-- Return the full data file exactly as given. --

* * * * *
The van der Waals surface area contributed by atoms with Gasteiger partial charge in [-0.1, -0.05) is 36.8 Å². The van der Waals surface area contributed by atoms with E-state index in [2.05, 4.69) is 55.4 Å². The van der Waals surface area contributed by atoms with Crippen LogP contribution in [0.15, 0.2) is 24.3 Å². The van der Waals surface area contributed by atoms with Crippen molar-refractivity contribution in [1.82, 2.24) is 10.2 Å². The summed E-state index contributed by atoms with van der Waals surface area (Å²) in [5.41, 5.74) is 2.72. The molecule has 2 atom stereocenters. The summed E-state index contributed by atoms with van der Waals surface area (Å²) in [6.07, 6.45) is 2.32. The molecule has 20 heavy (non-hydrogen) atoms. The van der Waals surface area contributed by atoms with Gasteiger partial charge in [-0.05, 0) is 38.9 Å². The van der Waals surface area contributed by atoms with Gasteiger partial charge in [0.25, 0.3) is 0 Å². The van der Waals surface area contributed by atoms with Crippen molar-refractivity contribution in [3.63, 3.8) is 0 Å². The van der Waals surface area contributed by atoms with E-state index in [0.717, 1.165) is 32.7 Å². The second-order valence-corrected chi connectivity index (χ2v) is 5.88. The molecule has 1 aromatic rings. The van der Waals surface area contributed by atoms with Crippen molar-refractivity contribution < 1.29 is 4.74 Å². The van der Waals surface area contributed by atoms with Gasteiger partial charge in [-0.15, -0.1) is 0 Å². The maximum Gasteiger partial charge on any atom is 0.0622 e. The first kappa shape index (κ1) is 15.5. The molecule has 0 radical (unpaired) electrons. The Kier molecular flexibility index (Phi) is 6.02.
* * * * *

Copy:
The van der Waals surface area contributed by atoms with Gasteiger partial charge in [-0.1, -0.05) is 36.8 Å². The van der Waals surface area contributed by atoms with E-state index in [2.05, 4.69) is 55.4 Å². The van der Waals surface area contributed by atoms with Crippen LogP contribution in [0.15, 0.2) is 24.3 Å². The van der Waals surface area contributed by atoms with Crippen molar-refractivity contribution in [1.82, 2.24) is 10.2 Å². The summed E-state index contributed by atoms with van der Waals surface area (Å²) in [5.41, 5.74) is 2.72. The molecule has 2 atom stereocenters. The summed E-state index contributed by atoms with van der Waals surface area (Å²) in [6.07, 6.45) is 2.32. The molecule has 20 heavy (non-hydrogen) atoms. The van der Waals surface area contributed by atoms with Gasteiger partial charge in [-0.05, 0) is 38.9 Å². The van der Waals surface area contributed by atoms with Gasteiger partial charge in [0.25, 0.3) is 0 Å². The van der Waals surface area contributed by atoms with Crippen molar-refractivity contribution in [3.63, 3.8) is 0 Å². The van der Waals surface area contributed by atoms with E-state index in [0.717, 1.165) is 32.7 Å². The second-order valence-corrected chi connectivity index (χ2v) is 5.88. The molecule has 1 aromatic rings. The van der Waals surface area contributed by atoms with Crippen molar-refractivity contribution < 1.29 is 4.74 Å². The van der Waals surface area contributed by atoms with Gasteiger partial charge in [-0.15, -0.1) is 0 Å². The maximum Gasteiger partial charge on any atom is 0.0622 e. The first kappa shape index (κ1) is 15.5. The molecule has 0 radical (unpaired) electrons. The Kier molecular flexibility index (Phi) is 6.02.